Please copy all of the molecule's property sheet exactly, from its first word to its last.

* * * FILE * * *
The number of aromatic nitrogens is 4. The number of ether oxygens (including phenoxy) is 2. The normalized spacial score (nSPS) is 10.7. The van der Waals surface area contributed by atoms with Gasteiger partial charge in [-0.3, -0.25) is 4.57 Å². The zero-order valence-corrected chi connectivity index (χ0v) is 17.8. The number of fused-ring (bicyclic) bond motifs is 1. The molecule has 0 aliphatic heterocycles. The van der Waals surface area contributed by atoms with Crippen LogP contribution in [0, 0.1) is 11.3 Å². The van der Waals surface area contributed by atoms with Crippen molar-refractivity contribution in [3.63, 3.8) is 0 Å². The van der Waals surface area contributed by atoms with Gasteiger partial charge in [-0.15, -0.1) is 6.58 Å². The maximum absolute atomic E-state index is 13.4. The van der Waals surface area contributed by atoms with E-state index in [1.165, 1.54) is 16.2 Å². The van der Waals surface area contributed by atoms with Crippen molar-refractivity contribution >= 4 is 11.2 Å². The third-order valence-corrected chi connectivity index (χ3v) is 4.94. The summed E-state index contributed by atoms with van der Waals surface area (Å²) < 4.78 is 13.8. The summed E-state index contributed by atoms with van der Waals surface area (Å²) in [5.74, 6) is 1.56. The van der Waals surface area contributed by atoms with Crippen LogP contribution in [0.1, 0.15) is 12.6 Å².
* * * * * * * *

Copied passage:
The number of aromatic nitrogens is 4. The number of ether oxygens (including phenoxy) is 2. The normalized spacial score (nSPS) is 10.7. The van der Waals surface area contributed by atoms with Gasteiger partial charge in [-0.3, -0.25) is 4.57 Å². The zero-order valence-corrected chi connectivity index (χ0v) is 17.8. The number of fused-ring (bicyclic) bond motifs is 1. The molecule has 0 aliphatic heterocycles. The van der Waals surface area contributed by atoms with Crippen LogP contribution in [0, 0.1) is 11.3 Å². The van der Waals surface area contributed by atoms with Crippen molar-refractivity contribution in [3.63, 3.8) is 0 Å². The van der Waals surface area contributed by atoms with Gasteiger partial charge in [-0.15, -0.1) is 6.58 Å². The maximum absolute atomic E-state index is 13.4. The van der Waals surface area contributed by atoms with E-state index in [1.165, 1.54) is 16.2 Å². The van der Waals surface area contributed by atoms with Crippen molar-refractivity contribution >= 4 is 11.2 Å². The third-order valence-corrected chi connectivity index (χ3v) is 4.94. The summed E-state index contributed by atoms with van der Waals surface area (Å²) < 4.78 is 13.8. The summed E-state index contributed by atoms with van der Waals surface area (Å²) in [5.74, 6) is 1.56. The van der Waals surface area contributed by atoms with Crippen LogP contribution in [0.1, 0.15) is 12.6 Å².